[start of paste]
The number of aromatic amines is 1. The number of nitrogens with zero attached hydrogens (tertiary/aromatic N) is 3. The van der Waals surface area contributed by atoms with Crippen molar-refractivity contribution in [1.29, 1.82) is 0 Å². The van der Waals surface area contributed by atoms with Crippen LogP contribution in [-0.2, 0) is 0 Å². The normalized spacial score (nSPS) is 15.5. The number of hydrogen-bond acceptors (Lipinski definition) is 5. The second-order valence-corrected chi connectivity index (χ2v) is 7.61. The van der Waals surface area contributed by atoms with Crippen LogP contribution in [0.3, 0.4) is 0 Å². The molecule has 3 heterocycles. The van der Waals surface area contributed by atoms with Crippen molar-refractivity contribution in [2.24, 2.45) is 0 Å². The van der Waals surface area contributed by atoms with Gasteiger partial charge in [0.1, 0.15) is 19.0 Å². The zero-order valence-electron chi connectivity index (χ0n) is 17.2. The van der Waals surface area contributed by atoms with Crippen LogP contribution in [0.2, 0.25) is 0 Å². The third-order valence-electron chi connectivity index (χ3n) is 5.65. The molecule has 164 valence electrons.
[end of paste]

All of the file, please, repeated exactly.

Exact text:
The number of aromatic amines is 1. The number of nitrogens with zero attached hydrogens (tertiary/aromatic N) is 3. The van der Waals surface area contributed by atoms with Crippen molar-refractivity contribution in [1.29, 1.82) is 0 Å². The van der Waals surface area contributed by atoms with Crippen LogP contribution in [-0.2, 0) is 0 Å². The normalized spacial score (nSPS) is 15.5. The number of hydrogen-bond acceptors (Lipinski definition) is 5. The second-order valence-corrected chi connectivity index (χ2v) is 7.61. The van der Waals surface area contributed by atoms with Crippen LogP contribution in [0.3, 0.4) is 0 Å². The molecule has 3 heterocycles. The van der Waals surface area contributed by atoms with Crippen molar-refractivity contribution in [2.24, 2.45) is 0 Å². The van der Waals surface area contributed by atoms with Gasteiger partial charge in [0.1, 0.15) is 19.0 Å². The zero-order valence-electron chi connectivity index (χ0n) is 17.2. The van der Waals surface area contributed by atoms with Crippen LogP contribution in [0.2, 0.25) is 0 Å². The third-order valence-electron chi connectivity index (χ3n) is 5.65. The molecule has 164 valence electrons.